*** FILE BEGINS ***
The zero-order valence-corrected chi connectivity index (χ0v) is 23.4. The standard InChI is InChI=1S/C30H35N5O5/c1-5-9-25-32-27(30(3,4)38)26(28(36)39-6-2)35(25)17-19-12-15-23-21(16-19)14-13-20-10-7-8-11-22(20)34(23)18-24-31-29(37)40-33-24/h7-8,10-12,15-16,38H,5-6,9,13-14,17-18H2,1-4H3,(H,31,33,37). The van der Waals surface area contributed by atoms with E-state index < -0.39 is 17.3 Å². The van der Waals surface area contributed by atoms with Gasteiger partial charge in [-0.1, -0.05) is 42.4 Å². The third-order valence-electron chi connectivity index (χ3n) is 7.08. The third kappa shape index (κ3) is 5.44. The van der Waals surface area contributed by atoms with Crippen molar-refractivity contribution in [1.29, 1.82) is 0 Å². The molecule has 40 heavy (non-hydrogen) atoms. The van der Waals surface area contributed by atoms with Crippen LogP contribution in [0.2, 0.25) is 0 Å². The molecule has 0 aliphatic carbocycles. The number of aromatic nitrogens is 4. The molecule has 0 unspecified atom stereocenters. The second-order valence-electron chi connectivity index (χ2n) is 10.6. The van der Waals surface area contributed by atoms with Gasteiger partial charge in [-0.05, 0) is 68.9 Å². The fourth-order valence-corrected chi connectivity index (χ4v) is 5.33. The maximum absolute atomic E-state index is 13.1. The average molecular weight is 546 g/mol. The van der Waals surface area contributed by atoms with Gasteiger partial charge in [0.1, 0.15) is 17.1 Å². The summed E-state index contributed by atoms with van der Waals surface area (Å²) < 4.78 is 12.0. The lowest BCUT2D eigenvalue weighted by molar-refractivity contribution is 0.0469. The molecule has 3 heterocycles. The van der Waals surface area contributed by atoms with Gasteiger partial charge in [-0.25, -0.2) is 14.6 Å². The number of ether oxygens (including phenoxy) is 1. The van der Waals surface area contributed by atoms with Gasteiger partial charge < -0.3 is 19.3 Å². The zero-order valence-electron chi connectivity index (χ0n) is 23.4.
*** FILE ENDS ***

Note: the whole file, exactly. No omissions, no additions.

The zero-order valence-corrected chi connectivity index (χ0v) is 23.4. The standard InChI is InChI=1S/C30H35N5O5/c1-5-9-25-32-27(30(3,4)38)26(28(36)39-6-2)35(25)17-19-12-15-23-21(16-19)14-13-20-10-7-8-11-22(20)34(23)18-24-31-29(37)40-33-24/h7-8,10-12,15-16,38H,5-6,9,13-14,17-18H2,1-4H3,(H,31,33,37). The van der Waals surface area contributed by atoms with E-state index < -0.39 is 17.3 Å². The van der Waals surface area contributed by atoms with Gasteiger partial charge in [-0.1, -0.05) is 42.4 Å². The third-order valence-electron chi connectivity index (χ3n) is 7.08. The third kappa shape index (κ3) is 5.44. The van der Waals surface area contributed by atoms with Crippen molar-refractivity contribution in [1.29, 1.82) is 0 Å². The molecule has 40 heavy (non-hydrogen) atoms. The van der Waals surface area contributed by atoms with Crippen LogP contribution in [0.2, 0.25) is 0 Å². The molecule has 0 aliphatic carbocycles. The number of aromatic nitrogens is 4. The molecule has 0 unspecified atom stereocenters. The second-order valence-electron chi connectivity index (χ2n) is 10.6. The van der Waals surface area contributed by atoms with Gasteiger partial charge in [-0.05, 0) is 68.9 Å². The fourth-order valence-corrected chi connectivity index (χ4v) is 5.33. The maximum absolute atomic E-state index is 13.1. The average molecular weight is 546 g/mol. The van der Waals surface area contributed by atoms with Gasteiger partial charge in [0.1, 0.15) is 17.1 Å². The summed E-state index contributed by atoms with van der Waals surface area (Å²) < 4.78 is 12.0. The lowest BCUT2D eigenvalue weighted by molar-refractivity contribution is 0.0469. The molecule has 3 heterocycles. The van der Waals surface area contributed by atoms with Gasteiger partial charge in [-0.25, -0.2) is 14.6 Å². The number of ether oxygens (including phenoxy) is 1. The van der Waals surface area contributed by atoms with Gasteiger partial charge < -0.3 is 19.3 Å². The zero-order valence-electron chi connectivity index (χ0n) is 23.4.